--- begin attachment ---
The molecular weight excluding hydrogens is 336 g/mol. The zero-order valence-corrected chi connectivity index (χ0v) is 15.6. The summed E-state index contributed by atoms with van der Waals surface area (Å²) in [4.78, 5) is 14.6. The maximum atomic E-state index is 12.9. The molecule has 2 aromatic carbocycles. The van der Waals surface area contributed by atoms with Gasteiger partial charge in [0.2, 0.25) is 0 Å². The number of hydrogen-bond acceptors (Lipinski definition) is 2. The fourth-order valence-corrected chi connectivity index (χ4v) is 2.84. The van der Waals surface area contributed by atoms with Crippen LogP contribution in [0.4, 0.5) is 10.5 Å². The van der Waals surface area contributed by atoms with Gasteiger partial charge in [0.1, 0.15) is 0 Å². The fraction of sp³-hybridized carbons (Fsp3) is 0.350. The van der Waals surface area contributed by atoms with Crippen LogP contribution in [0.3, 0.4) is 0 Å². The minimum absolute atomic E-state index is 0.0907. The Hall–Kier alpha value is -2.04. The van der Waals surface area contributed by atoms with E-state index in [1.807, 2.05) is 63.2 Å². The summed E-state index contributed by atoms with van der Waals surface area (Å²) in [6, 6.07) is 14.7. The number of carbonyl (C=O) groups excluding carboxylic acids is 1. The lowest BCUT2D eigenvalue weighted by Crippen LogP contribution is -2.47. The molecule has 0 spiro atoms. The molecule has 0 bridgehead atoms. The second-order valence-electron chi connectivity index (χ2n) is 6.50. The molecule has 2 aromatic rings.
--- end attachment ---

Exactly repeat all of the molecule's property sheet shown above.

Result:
The molecular weight excluding hydrogens is 336 g/mol. The zero-order valence-corrected chi connectivity index (χ0v) is 15.6. The summed E-state index contributed by atoms with van der Waals surface area (Å²) in [4.78, 5) is 14.6. The maximum atomic E-state index is 12.9. The molecule has 2 aromatic carbocycles. The van der Waals surface area contributed by atoms with Gasteiger partial charge in [0.2, 0.25) is 0 Å². The number of hydrogen-bond acceptors (Lipinski definition) is 2. The fourth-order valence-corrected chi connectivity index (χ4v) is 2.84. The van der Waals surface area contributed by atoms with Crippen LogP contribution in [0.4, 0.5) is 10.5 Å². The van der Waals surface area contributed by atoms with Gasteiger partial charge in [0.1, 0.15) is 0 Å². The fraction of sp³-hybridized carbons (Fsp3) is 0.350. The van der Waals surface area contributed by atoms with Crippen LogP contribution in [0.3, 0.4) is 0 Å². The minimum absolute atomic E-state index is 0.0907. The Hall–Kier alpha value is -2.04. The van der Waals surface area contributed by atoms with E-state index in [1.807, 2.05) is 63.2 Å². The summed E-state index contributed by atoms with van der Waals surface area (Å²) in [6, 6.07) is 14.7. The number of carbonyl (C=O) groups excluding carboxylic acids is 1. The lowest BCUT2D eigenvalue weighted by Crippen LogP contribution is -2.47. The molecule has 0 spiro atoms. The molecule has 0 bridgehead atoms. The second-order valence-electron chi connectivity index (χ2n) is 6.50. The molecule has 2 aromatic rings.